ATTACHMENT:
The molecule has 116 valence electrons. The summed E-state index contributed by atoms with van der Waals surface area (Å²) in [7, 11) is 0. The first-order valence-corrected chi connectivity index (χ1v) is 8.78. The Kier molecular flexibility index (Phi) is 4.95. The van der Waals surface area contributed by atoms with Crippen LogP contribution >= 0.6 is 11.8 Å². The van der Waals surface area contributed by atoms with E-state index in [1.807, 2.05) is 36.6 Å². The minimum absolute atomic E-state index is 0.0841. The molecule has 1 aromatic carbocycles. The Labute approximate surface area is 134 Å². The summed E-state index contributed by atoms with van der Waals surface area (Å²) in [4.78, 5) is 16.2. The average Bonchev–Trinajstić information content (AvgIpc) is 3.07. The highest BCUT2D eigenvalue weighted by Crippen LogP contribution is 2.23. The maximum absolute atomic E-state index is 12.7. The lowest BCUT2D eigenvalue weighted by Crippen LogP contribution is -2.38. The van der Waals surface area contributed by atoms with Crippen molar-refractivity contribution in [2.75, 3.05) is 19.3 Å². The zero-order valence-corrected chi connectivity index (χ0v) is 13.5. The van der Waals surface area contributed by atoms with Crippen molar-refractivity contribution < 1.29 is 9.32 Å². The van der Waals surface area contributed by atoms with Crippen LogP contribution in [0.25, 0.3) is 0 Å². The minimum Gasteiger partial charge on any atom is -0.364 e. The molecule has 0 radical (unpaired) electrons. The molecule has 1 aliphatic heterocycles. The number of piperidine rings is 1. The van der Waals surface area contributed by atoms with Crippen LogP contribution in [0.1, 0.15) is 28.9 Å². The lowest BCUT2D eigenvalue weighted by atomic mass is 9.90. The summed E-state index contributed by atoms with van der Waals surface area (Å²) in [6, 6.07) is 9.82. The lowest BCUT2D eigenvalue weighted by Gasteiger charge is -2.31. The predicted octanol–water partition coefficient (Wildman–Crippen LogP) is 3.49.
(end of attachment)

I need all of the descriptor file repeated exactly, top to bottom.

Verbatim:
The molecule has 116 valence electrons. The summed E-state index contributed by atoms with van der Waals surface area (Å²) in [7, 11) is 0. The first-order valence-corrected chi connectivity index (χ1v) is 8.78. The Kier molecular flexibility index (Phi) is 4.95. The van der Waals surface area contributed by atoms with Crippen LogP contribution >= 0.6 is 11.8 Å². The van der Waals surface area contributed by atoms with E-state index in [1.807, 2.05) is 36.6 Å². The minimum absolute atomic E-state index is 0.0841. The molecule has 1 aromatic carbocycles. The Labute approximate surface area is 134 Å². The summed E-state index contributed by atoms with van der Waals surface area (Å²) in [4.78, 5) is 16.2. The average Bonchev–Trinajstić information content (AvgIpc) is 3.07. The highest BCUT2D eigenvalue weighted by Crippen LogP contribution is 2.23. The maximum absolute atomic E-state index is 12.7. The lowest BCUT2D eigenvalue weighted by Crippen LogP contribution is -2.38. The van der Waals surface area contributed by atoms with Crippen molar-refractivity contribution in [2.75, 3.05) is 19.3 Å². The zero-order valence-corrected chi connectivity index (χ0v) is 13.5. The van der Waals surface area contributed by atoms with Crippen molar-refractivity contribution < 1.29 is 9.32 Å². The van der Waals surface area contributed by atoms with Crippen LogP contribution in [0.25, 0.3) is 0 Å². The minimum Gasteiger partial charge on any atom is -0.364 e. The molecule has 0 radical (unpaired) electrons. The molecule has 1 aliphatic heterocycles. The number of piperidine rings is 1. The van der Waals surface area contributed by atoms with Crippen LogP contribution in [0.1, 0.15) is 28.9 Å². The lowest BCUT2D eigenvalue weighted by atomic mass is 9.90. The summed E-state index contributed by atoms with van der Waals surface area (Å²) in [6, 6.07) is 9.82. The lowest BCUT2D eigenvalue weighted by Gasteiger charge is -2.31. The predicted octanol–water partition coefficient (Wildman–Crippen LogP) is 3.49.